Previous programmes such as Museumaker and New Expressions have already demonstrated that artists can offer different and unusual ways of inviting visitors to look at and understand collections (see Our own work with artists and historic sites has been very successful in revealing different perspectives and narratives. Often there is an issue within the heritage and museum industry that visitors ‘scan’ – that is, don’t really take in or absorb the information or do not emotionally engage with it. Artists (of all disciplines) are able to bring a new way of looking and often suggest approaches that no-one has thought of before. We often quote artist Nathan Coley in our work – who said, “I do not make work that the public want, I make work the public realised they wanted all along.” 

There is still huge potential within this area of working, especially within the smaller museums which often offer an unusual resource for artists to respond to. 

For the larger sites there is also huge potential. For example, we have been working recently with the world heritage site Fountains Abbey and Studley Royal in Yorkshire who want to encourage visitors to explore further the exquisite eighteenth century pleasure grounds. Creating a new way of looking and animating some of their folly buildings and viewpoints will encourage that exploration. We are really looking forward to working with this National Trust site and the commissioned artists.

Spiegelei Junior III by Jem Finer | Photo © Colin Davison

Spiegelei Junior III by Jem Finer | Photo © Colin Davison

History is such a rich foundation upon which contemporary practice can respond – and for the museum and heritage sector there is a huge potential to increase their audience and for their context to be seen in a different way. In 2013 we worked with the Audience Agency on a contract that saw them identifying the cross over and potential for contemporary projects within heritage settings to attract different audiences. The results were very interesting – there really is a huge opportunity for both sectors to benefit from each other.

Julia: Do we still face barriers in developing projects, such as a common language or a shared purpose?

The main barriers probably are the usual ones – lack of funds and lack of capacity. Our experience shows that there is usually a willingness to embrace new ideas but a fear of dipping one’s toe into an area that will create more work and cost more money. Often the smaller museums or heritage sites have little time to develop projects and that is where we can assist.  We have worked on strategic professional development programmes that offer insights into how to develop an arts project – this involves some very basic activity that explores why a museum might engage with contemporary art and also how to select an artist. We also encourage and introduce people to new ways of thinking about audience development by bringing people together such as artists/heritage staff or other curators and organisations so that they hear and learn from each other.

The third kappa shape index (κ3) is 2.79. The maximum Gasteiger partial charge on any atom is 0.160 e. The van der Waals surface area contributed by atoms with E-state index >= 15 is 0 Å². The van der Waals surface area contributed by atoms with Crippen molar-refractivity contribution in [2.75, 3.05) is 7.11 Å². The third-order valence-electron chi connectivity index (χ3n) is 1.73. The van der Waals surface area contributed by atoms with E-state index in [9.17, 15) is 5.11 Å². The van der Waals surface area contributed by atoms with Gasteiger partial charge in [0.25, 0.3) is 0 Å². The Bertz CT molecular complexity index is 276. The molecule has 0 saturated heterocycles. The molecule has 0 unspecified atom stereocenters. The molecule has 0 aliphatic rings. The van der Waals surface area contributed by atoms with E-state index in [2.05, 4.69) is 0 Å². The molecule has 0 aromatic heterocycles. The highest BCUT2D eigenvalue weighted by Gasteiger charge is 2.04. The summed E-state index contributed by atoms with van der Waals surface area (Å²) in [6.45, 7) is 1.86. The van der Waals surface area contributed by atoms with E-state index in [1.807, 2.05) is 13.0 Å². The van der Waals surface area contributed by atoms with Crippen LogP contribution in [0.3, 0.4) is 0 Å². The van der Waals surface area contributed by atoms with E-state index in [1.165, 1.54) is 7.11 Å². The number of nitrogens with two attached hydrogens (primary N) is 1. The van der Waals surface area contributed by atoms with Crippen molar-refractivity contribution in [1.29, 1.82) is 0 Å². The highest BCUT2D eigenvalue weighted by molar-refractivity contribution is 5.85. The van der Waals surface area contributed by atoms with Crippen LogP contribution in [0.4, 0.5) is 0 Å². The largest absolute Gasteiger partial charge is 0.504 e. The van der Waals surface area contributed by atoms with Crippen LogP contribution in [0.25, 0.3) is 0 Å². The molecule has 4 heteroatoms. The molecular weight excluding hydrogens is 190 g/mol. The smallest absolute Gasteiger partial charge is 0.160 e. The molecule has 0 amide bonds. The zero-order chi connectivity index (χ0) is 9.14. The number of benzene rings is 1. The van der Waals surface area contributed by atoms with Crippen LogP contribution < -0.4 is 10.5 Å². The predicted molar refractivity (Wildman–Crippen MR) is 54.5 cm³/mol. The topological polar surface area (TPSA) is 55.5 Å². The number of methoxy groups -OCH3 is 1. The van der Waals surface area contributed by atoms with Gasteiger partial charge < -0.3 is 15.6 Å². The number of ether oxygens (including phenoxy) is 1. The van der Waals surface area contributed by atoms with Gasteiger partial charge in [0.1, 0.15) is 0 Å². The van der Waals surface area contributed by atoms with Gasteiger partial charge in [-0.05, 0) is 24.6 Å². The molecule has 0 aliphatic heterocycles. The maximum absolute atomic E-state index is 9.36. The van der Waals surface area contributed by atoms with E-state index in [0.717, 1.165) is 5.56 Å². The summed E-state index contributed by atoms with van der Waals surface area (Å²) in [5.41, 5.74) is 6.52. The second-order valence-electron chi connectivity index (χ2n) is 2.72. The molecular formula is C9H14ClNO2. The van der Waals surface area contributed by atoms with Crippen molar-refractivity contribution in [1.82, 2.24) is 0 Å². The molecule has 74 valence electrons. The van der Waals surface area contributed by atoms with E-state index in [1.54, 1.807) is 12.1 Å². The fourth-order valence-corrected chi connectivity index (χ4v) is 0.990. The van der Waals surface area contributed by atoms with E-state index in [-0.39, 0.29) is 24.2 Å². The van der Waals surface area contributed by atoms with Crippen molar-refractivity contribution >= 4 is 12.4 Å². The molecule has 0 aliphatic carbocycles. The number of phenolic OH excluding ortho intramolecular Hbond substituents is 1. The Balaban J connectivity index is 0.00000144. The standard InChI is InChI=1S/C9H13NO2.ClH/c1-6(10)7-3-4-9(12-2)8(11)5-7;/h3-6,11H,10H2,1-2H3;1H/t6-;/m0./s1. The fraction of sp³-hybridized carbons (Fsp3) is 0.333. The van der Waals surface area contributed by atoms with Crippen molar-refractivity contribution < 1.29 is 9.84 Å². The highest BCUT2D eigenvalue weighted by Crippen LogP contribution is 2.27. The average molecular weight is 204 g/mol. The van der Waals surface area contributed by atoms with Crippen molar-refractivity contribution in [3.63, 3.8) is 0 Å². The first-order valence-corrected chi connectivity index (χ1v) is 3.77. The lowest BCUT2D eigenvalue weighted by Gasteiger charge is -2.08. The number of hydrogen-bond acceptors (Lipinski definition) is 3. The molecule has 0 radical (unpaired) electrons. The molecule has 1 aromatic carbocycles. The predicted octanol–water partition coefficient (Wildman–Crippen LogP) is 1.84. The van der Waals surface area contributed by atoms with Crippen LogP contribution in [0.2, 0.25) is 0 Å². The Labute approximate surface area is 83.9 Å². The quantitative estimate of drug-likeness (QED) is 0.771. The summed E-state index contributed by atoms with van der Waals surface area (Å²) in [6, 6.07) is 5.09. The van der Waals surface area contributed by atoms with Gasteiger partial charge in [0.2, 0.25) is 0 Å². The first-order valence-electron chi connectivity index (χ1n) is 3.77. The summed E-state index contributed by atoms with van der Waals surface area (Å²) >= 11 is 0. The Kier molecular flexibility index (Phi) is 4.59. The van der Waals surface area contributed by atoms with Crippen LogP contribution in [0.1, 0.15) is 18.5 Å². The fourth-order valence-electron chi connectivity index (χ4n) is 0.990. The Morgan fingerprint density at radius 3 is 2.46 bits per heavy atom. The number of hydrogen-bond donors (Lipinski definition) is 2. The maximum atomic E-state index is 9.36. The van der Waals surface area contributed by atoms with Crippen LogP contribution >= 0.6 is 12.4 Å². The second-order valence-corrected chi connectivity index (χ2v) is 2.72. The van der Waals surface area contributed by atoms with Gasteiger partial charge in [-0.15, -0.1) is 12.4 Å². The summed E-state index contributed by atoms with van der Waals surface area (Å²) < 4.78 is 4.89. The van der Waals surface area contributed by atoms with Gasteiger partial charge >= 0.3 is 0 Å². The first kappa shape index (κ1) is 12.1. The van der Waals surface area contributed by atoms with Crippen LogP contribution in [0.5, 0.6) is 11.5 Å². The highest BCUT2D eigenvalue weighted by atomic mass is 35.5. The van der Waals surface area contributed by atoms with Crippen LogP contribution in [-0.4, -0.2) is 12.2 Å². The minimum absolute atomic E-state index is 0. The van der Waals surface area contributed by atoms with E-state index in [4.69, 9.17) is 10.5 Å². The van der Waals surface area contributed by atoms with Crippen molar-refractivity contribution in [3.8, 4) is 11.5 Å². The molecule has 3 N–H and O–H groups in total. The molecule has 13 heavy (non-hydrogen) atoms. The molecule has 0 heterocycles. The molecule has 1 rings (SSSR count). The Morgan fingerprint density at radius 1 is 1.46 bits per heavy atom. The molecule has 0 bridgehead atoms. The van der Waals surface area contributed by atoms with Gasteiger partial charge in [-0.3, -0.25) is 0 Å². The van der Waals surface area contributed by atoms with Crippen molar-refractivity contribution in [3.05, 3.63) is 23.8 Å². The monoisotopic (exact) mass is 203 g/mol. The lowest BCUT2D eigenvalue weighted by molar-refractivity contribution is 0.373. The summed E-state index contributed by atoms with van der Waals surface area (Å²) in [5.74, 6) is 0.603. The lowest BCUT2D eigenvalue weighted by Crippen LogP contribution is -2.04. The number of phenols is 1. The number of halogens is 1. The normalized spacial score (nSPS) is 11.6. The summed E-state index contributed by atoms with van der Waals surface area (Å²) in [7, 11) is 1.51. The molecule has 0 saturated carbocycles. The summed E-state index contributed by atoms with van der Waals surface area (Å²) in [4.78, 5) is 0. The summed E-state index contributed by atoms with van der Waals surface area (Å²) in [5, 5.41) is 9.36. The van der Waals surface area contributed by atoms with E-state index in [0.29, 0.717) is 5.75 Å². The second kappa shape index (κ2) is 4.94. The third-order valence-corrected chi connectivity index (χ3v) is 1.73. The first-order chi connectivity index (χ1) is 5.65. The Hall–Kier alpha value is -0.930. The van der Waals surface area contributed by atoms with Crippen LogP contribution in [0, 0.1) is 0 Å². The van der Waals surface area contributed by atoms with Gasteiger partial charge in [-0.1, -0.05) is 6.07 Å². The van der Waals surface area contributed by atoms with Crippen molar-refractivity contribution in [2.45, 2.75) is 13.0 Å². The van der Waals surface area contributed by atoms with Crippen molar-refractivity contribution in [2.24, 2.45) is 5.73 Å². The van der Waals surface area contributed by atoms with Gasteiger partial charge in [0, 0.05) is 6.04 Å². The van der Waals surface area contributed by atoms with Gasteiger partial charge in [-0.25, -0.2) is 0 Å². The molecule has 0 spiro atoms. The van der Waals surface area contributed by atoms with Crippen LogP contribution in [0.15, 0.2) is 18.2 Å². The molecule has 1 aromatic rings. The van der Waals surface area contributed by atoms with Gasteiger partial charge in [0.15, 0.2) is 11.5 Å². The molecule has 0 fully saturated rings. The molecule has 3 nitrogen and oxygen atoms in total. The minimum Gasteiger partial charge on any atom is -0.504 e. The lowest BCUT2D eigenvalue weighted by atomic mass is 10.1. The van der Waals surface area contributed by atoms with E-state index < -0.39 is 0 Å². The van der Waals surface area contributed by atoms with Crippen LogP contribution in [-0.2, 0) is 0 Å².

Mariele Neudecker Photo: Keith Paisley for English Heritage

Mariele Neudecker Photo: Keith Paisley for English Heritage

It is important to understand that the language used is often different, as are the drivers for developing projects. However a shared purpose can be achieved if both parties are very clear from the outset what the aims and objectives are. This will always necessitate some form of compromise, but hopefully never to the detriment of a good and innovative project.

Julia: what advice or guidance would you give artists/museums considering working together?

We have produced some guiding principles for working with heritage organisations as well as a number of case studies. We are adding more case studies from time to time.

These can be found on our website:

We have also provided some links to toolkits that have been produced by other organisations; rather than re-inventing the wheel, it is useful to learn from other people’s experience.

We produce a monthly newsletter that highlights activity in the heritage field as well as providing links to events and exhibitions. Do sign up to receive this by emailing and also let us know if you have an interesting project/event that we can include. Contact

We are always interested in hearing about other projects, artists and curators who work within this field.  We do as much research as we can to identify those artists whose practice fits within the context in which we are working but we are also keen to spot the potential in an artist’s practice, which is why we work with a wide variety of visual artists, designers, performers, architects etc. 

Our agency really offers professional advice on how to develop projects and how to find and engage with artists as well as initiating project ideas and steering them through. We really enjoy working within this particular area and working closely with people. We have been doing it for quite a long time now and we never tire of researching a new context, meeting organisations and getting a new project up and running.

Judith King is a mentor on the New Expressions 3 which establishes a national approach to collaboration between contemporary artists and museums. All details can be found here: